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Java on Azure: IntelliJ Toolkit Update, Azure Spring Apps Enterprise GA

Microsoft's big Java on Azure push is moving forward with an update to the Azure toolkit for the IntelliJ IDE, along with the General Availability status for the Azure Spring Apps Enterprise tier.

Speaking of the latter, Azure Spring Apps until recently was called Azure Spring Cloud. The name change addresses some confusion between two products, "Azure Spring Cloud" and "Spring Cloud Azure," so we thank Microsoft for that small favor.

Whatever the name, the Microsoft managed Platform-as-a-Service (PaaS) offering launched in 2019 in conjunction with VMware helps developers create modern microservice patterns for Spring Boot apps, eliminating boilerplate code and speeding up app development in the cloud. "It enables Java developers to easily build and run Spring-boot-based microservices on Azure with no code changes," according to documentation. Spring Boot is an open source Java-based framework used for developing stand-alone, production-grade Spring-based applications, with a microservices focus.

Azure Spring Cloud
[Click on image for larger view.] Azure Spring Cloud (Now Azure Spring Apps) (source: Microsoft).

Azure Spring Cloud reached GA status last year, and the new Enterprise tier includes commercially supported VMware Tanzu components built to address enterprise requirements around configuration management, integration, portability, flexibility and support, Microsoft said. Those components include commercial versions of Tanzu Build Service, Application Configuration, Service Registry and others, enjoying support from VMware and Microsoft.

The base price for the Enterprise tier is $2.03 per hour, compared to $1.015/hour for Standard ("for general-purpose production workloads") and $0.288/hour for Basic ("for tire kicking and individual dev/test"), with various pricing schemes for different resources for memory, vCPU and so on.

Azure Spring Apps Reference Architecture
[Click on image for larger view.] Azure Spring Apps Reference Architecture (source: Microsoft).

"With Azure Spring Apps Enterprise, you gain productivity and access to Spring experts for Spring app development and deployments," Microsoft said. "Azure Spring Apps Enterprise builds on top of all the features available in the Standard tier, including the ability to leverage the broader Azure ecosystem to supercharge your Spring Boot applications."

Java on Azure Tooling Update
Microsoft also last week announced an update to Java on Azure tooling highlighted by a new application-centric view for the Azure Toolkit for IntelliJ that's designed to make the IDE's interface more user friendly.

The toolkit provides templates and functionality to help developers easily create, develop, test and deploy Azure applications when using IntelliJ.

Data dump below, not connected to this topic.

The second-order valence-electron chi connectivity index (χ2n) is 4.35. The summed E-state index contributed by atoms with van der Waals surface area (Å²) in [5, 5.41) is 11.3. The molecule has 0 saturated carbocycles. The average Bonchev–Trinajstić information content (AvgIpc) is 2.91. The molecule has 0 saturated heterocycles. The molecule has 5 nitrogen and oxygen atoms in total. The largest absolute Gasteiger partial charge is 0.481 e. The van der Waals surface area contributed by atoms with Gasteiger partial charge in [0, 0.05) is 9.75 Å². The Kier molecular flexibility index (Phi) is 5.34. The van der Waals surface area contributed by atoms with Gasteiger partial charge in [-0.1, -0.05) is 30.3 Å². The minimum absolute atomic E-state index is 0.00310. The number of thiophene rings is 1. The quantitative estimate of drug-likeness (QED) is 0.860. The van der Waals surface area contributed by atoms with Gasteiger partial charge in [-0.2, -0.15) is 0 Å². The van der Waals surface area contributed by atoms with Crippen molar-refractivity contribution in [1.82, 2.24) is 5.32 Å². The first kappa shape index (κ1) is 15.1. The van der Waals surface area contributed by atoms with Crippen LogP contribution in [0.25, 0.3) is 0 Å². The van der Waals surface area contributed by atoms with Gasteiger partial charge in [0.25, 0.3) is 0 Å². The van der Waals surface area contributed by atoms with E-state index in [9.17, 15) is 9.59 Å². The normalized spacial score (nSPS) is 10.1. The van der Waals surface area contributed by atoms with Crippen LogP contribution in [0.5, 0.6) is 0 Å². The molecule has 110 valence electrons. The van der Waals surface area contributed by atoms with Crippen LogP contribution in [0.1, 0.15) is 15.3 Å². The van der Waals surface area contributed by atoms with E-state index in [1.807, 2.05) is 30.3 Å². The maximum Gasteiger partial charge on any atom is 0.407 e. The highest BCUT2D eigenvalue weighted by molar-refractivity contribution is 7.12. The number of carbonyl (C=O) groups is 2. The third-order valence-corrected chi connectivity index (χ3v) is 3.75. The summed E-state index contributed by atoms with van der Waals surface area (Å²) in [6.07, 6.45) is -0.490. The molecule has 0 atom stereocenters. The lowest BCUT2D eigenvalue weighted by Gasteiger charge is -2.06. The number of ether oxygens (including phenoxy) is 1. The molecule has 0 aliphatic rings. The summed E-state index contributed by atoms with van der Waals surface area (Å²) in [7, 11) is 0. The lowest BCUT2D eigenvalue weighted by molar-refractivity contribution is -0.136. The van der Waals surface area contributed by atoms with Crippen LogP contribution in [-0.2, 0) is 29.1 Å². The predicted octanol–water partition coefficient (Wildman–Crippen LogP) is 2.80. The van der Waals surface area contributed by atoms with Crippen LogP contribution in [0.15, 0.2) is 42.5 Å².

The update changes the organizational display of various cloud services such as web apps, function apps, Spring apps, virtual machines, storage accounts, databases and other services. As displayed by Azure Explorer, they were grouped by resource types rather than applications (resource groups).

"For developers who operate in Azure Explorer, the view will make it complicated to manage and understand different services or offerings involved in one application," Microsoft said. "We also find that some developers may tend to lose focus or feel overwhelmed within the view of resources grouped by service type.

"Based on these reasons, we have been making investments to improve and introduce this new application-centric view. Together with the view, it will help developers recognize and define what is in an application. You will be able to see a view of Azure resources grouped by application." That's illustrated in this animated GIF:

New Application-Centric View in Azure Explorer in Animated Action
[Click on image for larger, animated GIF view.] New Application-Centric View in Azure Explorer in Animated Action (source: Microsoft).

Developers can now locate the root node, Resource Groups in the Azure Explorer, after which they can see all the resources belonging to the same resource group placed together for each application. Users also can create or delete a resource to a resource group for each application.

The dev team for the Azure Toolkit for IntelliJ also announced that Application Insights (for monitoring and other functionality) is available, helping developers manage Application Insights directly in Azure Explorer.

Also announced were Gradle plugin improvements, including support for deployment slots. Developers can now use a separate deployment slot instead of the default production slot when deploying web apps or function apps to Azure App Service. "In this way, you can validate any app changes first in a staging deployment slot and then swap it into production within the same App Service," Microsoft said.

Azure Toolkit for IntelliJ 2022 Roadmap
[Click on image for larger, animated GIF view.] Azure Toolkit for IntelliJ 2022 Roadmap (source: Microsoft).

Going forward, the dev team has outlined planned work for 2022, as depicted in the roadmap graphic above. That work will boost integration with Azure services, user experience, cloud-native development, inner-loop optimizations for Azure-based code, performance and reliability, deep integration with Java on Azure services and more.

Documentation for the toolkit is available here.

About the Author

David Ramel is an editor and writer for Converge360.

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